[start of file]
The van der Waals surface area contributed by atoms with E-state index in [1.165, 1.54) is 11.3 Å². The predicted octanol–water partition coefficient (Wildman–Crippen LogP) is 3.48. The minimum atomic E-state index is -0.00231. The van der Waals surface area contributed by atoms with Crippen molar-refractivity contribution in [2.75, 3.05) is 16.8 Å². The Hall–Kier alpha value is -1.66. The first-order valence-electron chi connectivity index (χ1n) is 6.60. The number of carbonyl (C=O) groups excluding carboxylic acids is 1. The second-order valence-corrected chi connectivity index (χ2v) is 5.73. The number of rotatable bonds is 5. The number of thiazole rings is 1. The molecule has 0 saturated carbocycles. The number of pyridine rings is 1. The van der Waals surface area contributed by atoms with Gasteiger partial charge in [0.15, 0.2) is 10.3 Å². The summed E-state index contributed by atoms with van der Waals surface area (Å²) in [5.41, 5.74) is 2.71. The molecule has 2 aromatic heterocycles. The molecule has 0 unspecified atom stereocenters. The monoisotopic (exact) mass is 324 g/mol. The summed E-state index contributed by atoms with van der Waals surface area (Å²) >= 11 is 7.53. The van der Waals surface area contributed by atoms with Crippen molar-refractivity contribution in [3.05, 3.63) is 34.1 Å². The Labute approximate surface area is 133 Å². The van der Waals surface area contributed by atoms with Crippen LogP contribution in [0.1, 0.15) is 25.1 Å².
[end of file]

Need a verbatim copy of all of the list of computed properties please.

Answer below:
The van der Waals surface area contributed by atoms with E-state index in [1.165, 1.54) is 11.3 Å². The predicted octanol–water partition coefficient (Wildman–Crippen LogP) is 3.48. The minimum atomic E-state index is -0.00231. The van der Waals surface area contributed by atoms with Crippen molar-refractivity contribution in [2.75, 3.05) is 16.8 Å². The Hall–Kier alpha value is -1.66. The first-order valence-electron chi connectivity index (χ1n) is 6.60. The number of carbonyl (C=O) groups excluding carboxylic acids is 1. The second-order valence-corrected chi connectivity index (χ2v) is 5.73. The number of rotatable bonds is 5. The number of thiazole rings is 1. The molecule has 0 saturated carbocycles. The number of pyridine rings is 1. The van der Waals surface area contributed by atoms with Gasteiger partial charge in [0.15, 0.2) is 10.3 Å². The summed E-state index contributed by atoms with van der Waals surface area (Å²) in [5.41, 5.74) is 2.71. The molecule has 2 aromatic heterocycles. The molecule has 0 unspecified atom stereocenters. The monoisotopic (exact) mass is 324 g/mol. The summed E-state index contributed by atoms with van der Waals surface area (Å²) >= 11 is 7.53. The van der Waals surface area contributed by atoms with Crippen molar-refractivity contribution in [3.05, 3.63) is 34.1 Å². The Labute approximate surface area is 133 Å². The van der Waals surface area contributed by atoms with Crippen LogP contribution in [0.1, 0.15) is 25.1 Å².